Today I want to highlight poems from a couple of my favorite women writers. I ran across them first when I was teaching poetry to tenth graders. The poetry in the textbooks was primarily written by the same demographic you find in any genre… dead white guys. Oh, sure, they would toss in a little Silvia Plath or Emily Dickinson. But rarely did you find a living writer among the offerings. So, off I went, in search of some new voices and faces and perspectives.
The first, Naomi Shihab Nye, was born in Saith Louis, Missouri to a to a Palestinian father and an American mother. She has lived in Ramallah in Palestine, the Old City in Jerusalem, and San Antonio, Texas. Did I mention I was teaching in Texas? The following poem shows how she draws on that personal history in her poetry.
“A true Arab knows how to catch a fly in his hands,”
my father would say. And he’d prove it,
cupping the buzzer instantly
while the host with the swatter stared.
In the spring our palms peeled like snakes.
True Arabs believed watermelon could heal fifty ways.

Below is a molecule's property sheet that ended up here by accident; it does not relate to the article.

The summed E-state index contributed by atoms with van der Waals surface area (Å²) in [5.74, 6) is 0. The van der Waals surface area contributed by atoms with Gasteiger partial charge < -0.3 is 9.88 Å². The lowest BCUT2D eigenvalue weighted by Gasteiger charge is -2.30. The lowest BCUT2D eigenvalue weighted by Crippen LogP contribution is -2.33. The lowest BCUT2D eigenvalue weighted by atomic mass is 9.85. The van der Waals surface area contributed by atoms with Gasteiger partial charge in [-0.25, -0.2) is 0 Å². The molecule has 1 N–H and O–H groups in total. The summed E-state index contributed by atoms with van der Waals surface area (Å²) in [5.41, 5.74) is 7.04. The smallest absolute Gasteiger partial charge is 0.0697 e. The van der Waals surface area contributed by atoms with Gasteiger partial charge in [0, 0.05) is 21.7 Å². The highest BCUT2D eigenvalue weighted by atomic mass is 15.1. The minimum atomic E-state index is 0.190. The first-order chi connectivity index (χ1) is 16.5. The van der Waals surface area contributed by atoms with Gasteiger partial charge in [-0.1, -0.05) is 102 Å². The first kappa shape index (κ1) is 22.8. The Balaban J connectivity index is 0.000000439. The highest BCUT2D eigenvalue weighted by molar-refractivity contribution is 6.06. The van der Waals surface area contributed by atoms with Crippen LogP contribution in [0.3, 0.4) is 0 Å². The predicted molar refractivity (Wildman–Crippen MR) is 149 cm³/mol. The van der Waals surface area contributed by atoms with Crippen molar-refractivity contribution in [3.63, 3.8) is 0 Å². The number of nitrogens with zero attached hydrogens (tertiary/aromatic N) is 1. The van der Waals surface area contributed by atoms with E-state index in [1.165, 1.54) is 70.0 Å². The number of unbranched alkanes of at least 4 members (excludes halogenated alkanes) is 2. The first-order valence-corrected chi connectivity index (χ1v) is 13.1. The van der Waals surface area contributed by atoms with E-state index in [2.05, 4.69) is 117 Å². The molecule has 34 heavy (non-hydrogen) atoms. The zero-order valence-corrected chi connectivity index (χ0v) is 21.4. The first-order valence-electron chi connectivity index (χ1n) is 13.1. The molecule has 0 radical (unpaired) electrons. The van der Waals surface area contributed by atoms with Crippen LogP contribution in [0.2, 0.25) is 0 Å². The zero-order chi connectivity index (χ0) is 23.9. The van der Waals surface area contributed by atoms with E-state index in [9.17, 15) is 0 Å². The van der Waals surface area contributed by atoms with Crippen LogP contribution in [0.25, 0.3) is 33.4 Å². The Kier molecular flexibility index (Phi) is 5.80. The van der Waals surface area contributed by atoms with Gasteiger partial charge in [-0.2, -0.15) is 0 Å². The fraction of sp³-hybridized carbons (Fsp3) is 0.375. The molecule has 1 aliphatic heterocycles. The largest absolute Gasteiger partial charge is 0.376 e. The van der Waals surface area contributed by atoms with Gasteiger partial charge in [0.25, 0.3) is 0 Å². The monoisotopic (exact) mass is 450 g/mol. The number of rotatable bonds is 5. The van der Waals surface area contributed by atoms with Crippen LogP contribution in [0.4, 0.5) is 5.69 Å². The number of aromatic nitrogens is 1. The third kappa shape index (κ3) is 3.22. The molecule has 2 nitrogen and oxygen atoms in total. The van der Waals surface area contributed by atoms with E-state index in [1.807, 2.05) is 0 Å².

I changed these to fit the occasion.
Years before, a girl knocked,
wanted to see the Arab.
I said we didn’t have one.
After that, my father told me who he was,
a good name, borrowed from the sky.
Once I said, “When we die, we give it back?”
He said that’s what a true Arab would say.
Today the headlines clot in my blood.
A little Palestinian dangles a toy truck on the front page.
Homeless fig, this tragedy with a terrible root
is too big for us. What flag can we wave?
I wave the flag of stone and seed,
table mat stitched in blue.
I call my father, we talk around the news.
It is too much for him,
neither of his two languages can reach it.
I drive into the country to find sheep, cows,
to plead with the air:
Who calls anyone civilized?
Where can the crying heart graze?
What does a true Arab do now?
Originally published in Yellow Glove by Naomi Shihab Nye, published by Breitenbush Books. Copyright © 1986 by Naomi Shihab Nye.
Another favorite is Sandra Cisneros, who was born in Chicago and spent part of her childhood in Mexico. Straddling American and Mexican cultures gives her poetry a unique chicana accent. Oddly enough, Ms. Cisneros wound up in San Antonio, too!
My cousins and I,
we don’t marry.
We’re too old
by Mexican standards.
And the relatives
have long suspected
we can’t anymore
My cousins and I,
we’re all old
maids at thirty.
Who won’t dress children,
and never saints–
though we undress them.
they’ve given up on us.
No longer nudge–You’re next.
What happened in your childhood?
What left you all mean teens?
Who hurt you, honey?
But we’ve studied
marriages too long–
Senora Pumpkin Shell–
lessons that served us well.
from the 1994 poetry collection, Loose Woman